You’d think shojo anime would have enough popularity to make it to sites like these.

      • I have not had a lot of luck. I am ridiculously bad at finding things, so it could just be me, but I do not think so. Sailor Moon is on Hulu, both the old series and Sailor Moon Crystal. For a short time, Aria and Maria-sama ga Miteru were on Hulu, but that did not last long.

        Precure is nowhere to be found legally, at least as far as I know. Last I saw, which was about a year ago, Crunchyroll had the very first season, but with hardwired English subtitles. I actually have a very hard time navigating Crunchyroll, though. Netflix did a localized English-dubbed version of two seasons of Precure, Smile and DokiDoki, which they retitled Glitter Force. They were ok, and it is possible to get a Japanese dub over the English dub, but that just seems wrong. They did have a Swedish dub available, which I thought might be ok (I am studying Swedish as well, and children’s shows in Swedish tend to be really awful), but they were so Westernized, I could only manage a couple of episodes before giving up on them.

        I have found some others on Netflix and Hulu, but the ones that were available were a lot darker and more cynical than the ones I like.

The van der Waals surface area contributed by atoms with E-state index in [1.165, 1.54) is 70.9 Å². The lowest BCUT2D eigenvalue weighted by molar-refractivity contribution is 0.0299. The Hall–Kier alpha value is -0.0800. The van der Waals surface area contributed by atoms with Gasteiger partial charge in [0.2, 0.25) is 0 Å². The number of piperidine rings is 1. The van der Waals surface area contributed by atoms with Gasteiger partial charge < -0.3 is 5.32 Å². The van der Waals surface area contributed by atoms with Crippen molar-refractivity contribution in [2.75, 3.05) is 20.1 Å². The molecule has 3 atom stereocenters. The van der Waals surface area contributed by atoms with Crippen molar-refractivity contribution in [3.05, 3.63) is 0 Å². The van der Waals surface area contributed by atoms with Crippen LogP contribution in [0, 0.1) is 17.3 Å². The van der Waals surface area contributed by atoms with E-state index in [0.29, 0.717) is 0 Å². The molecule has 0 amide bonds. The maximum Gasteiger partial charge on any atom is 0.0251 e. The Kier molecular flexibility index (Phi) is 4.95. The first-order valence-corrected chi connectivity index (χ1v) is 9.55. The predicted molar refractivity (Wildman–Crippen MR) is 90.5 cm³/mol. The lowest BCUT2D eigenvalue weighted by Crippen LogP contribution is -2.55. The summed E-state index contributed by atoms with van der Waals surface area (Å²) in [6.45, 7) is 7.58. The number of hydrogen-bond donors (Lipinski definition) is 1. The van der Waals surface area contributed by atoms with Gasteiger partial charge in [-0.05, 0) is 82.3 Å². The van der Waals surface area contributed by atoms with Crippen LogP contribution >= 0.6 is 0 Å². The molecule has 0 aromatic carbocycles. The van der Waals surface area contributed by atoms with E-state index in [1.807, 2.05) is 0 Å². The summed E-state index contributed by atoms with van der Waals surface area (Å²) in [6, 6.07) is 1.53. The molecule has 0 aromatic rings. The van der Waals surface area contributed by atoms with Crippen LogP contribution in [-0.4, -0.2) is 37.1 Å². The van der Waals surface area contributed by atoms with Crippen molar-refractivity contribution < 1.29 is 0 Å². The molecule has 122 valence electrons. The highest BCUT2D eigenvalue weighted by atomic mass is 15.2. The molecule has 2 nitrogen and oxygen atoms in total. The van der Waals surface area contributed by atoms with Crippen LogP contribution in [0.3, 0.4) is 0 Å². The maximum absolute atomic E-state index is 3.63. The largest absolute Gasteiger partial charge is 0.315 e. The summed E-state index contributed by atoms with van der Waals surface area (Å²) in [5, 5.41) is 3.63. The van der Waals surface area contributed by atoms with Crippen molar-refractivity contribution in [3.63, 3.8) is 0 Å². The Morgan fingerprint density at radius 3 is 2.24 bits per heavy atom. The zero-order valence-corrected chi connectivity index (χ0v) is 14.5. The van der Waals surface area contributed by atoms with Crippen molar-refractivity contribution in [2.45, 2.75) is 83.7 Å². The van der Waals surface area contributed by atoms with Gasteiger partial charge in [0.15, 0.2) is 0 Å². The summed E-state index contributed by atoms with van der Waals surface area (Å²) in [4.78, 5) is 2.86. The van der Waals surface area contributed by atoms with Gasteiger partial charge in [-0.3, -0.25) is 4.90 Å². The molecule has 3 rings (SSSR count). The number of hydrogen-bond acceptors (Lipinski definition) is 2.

It feels to me that there is a sense that Americans do not like things that are sweet and nice, so they are not marketed here. I do not know that for sure, but that is what it feels like.

        Although, I did find one lovely series on Netflix. It was not a shoujo series, nor was it Anime. I think the name of it was Final Fantasy, Dad of Light, about a grown son who bonded with his aging father over Final Fantasy. I have to say it made me cry.

        • Actually, looking over anime titles released in recent years in Japan, very, very few anime are based on shojo manga.

          So there is just not very much out there available to be localized.

  5. It is also possible that the TV bosses in Japan simply don’t want foreigners to learn their language. A banal prejudice. I’ve heard before that many Japanese people (not all of them, of course) have this attitude quite often.

  6. There’s also TV Japan here in the States, but it’s ridiculously expensive. 25 bucks a month for one channel? C’mon, now!
    They mainly show programs from NHK and a few programs from other Japanese stations.

    I tried NHK’s streaming service, DLibrary Japan. The content is very limited for now (Just started back in January). I believe it has potential to be a good service. I’m gonna try it again in a few months when they have more content.

  7. Even though I love anime, I would have probably quit studying Japanese if it was all anime all the time. Watching dramas, variety shows, and NHK have really helped me stick with immersion and stay excited about the language and the culture of Japan. Some cities in the U.S. do have Japanese video stores. These are really amazing because you can both rent videos and also talk to the people who work there. I used to have the netflix vpn thing going, and that was really awesome, but it stopped working a year or two ago